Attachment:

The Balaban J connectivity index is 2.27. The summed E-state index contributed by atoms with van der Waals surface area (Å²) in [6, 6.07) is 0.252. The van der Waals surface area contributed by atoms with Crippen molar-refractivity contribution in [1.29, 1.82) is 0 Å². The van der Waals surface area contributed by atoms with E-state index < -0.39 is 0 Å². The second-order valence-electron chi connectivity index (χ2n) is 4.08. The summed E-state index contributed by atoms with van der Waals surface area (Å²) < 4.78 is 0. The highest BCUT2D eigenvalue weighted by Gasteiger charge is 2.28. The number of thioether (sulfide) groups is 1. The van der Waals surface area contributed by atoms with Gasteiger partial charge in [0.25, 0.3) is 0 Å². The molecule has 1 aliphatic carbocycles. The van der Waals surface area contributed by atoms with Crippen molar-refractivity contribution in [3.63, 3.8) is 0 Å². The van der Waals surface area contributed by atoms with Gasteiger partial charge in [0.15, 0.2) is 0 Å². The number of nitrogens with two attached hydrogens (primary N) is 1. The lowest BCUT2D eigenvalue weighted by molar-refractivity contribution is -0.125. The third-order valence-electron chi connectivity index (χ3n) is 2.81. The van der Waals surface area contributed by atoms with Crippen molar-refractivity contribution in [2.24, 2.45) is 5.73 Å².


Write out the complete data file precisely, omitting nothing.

The Balaban J connectivity index is 2.27. The summed E-state index contributed by atoms with van der Waals surface area (Å²) in [6, 6.07) is 0.252. The van der Waals surface area contributed by atoms with Crippen molar-refractivity contribution in [1.29, 1.82) is 0 Å². The van der Waals surface area contributed by atoms with E-state index < -0.39 is 0 Å². The second-order valence-electron chi connectivity index (χ2n) is 4.08. The summed E-state index contributed by atoms with van der Waals surface area (Å²) < 4.78 is 0. The highest BCUT2D eigenvalue weighted by Gasteiger charge is 2.28. The number of thioether (sulfide) groups is 1. The van der Waals surface area contributed by atoms with Gasteiger partial charge in [0.25, 0.3) is 0 Å². The molecule has 1 aliphatic carbocycles. The van der Waals surface area contributed by atoms with Crippen molar-refractivity contribution in [3.63, 3.8) is 0 Å². The van der Waals surface area contributed by atoms with Gasteiger partial charge in [0.15, 0.2) is 0 Å². The number of nitrogens with two attached hydrogens (primary N) is 1. The lowest BCUT2D eigenvalue weighted by molar-refractivity contribution is -0.125. The third-order valence-electron chi connectivity index (χ3n) is 2.81. The van der Waals surface area contributed by atoms with Crippen molar-refractivity contribution in [2.24, 2.45) is 5.73 Å².